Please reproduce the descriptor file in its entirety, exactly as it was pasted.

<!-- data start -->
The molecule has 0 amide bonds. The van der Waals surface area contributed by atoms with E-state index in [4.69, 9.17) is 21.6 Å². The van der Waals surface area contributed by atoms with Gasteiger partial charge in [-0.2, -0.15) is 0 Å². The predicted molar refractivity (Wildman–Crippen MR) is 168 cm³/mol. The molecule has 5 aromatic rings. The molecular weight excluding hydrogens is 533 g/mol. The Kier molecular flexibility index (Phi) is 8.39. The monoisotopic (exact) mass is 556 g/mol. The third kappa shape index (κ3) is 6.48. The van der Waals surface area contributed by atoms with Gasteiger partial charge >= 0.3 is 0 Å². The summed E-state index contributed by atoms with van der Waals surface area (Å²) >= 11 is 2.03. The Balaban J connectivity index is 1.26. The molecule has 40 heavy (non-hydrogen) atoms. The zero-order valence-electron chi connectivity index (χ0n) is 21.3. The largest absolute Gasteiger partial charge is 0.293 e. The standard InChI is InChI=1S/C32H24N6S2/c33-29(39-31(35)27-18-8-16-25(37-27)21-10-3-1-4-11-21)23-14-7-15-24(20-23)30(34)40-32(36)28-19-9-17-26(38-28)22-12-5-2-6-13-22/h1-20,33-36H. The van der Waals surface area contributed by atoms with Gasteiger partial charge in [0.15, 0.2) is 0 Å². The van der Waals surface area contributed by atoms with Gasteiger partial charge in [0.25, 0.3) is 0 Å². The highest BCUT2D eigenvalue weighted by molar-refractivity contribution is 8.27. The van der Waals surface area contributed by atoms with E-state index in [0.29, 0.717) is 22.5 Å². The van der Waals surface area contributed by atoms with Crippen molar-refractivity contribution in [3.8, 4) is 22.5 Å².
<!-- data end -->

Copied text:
The molecule has 0 amide bonds. The van der Waals surface area contributed by atoms with E-state index in [4.69, 9.17) is 21.6 Å². The van der Waals surface area contributed by atoms with Gasteiger partial charge in [-0.2, -0.15) is 0 Å². The predicted molar refractivity (Wildman–Crippen MR) is 168 cm³/mol. The molecule has 5 aromatic rings. The molecular weight excluding hydrogens is 533 g/mol. The Kier molecular flexibility index (Phi) is 8.39. The monoisotopic (exact) mass is 556 g/mol. The third kappa shape index (κ3) is 6.48. The van der Waals surface area contributed by atoms with Gasteiger partial charge >= 0.3 is 0 Å². The summed E-state index contributed by atoms with van der Waals surface area (Å²) >= 11 is 2.03. The Balaban J connectivity index is 1.26. The molecule has 40 heavy (non-hydrogen) atoms. The zero-order valence-electron chi connectivity index (χ0n) is 21.3. The largest absolute Gasteiger partial charge is 0.293 e. The standard InChI is InChI=1S/C32H24N6S2/c33-29(39-31(35)27-18-8-16-25(37-27)21-10-3-1-4-11-21)23-14-7-15-24(20-23)30(34)40-32(36)28-19-9-17-26(38-28)22-12-5-2-6-13-22/h1-20,33-36H. The van der Waals surface area contributed by atoms with Gasteiger partial charge in [0.15, 0.2) is 0 Å². The van der Waals surface area contributed by atoms with Gasteiger partial charge in [0.25, 0.3) is 0 Å². The highest BCUT2D eigenvalue weighted by molar-refractivity contribution is 8.27. The van der Waals surface area contributed by atoms with E-state index in [0.29, 0.717) is 22.5 Å². The van der Waals surface area contributed by atoms with Crippen molar-refractivity contribution in [3.8, 4) is 22.5 Å².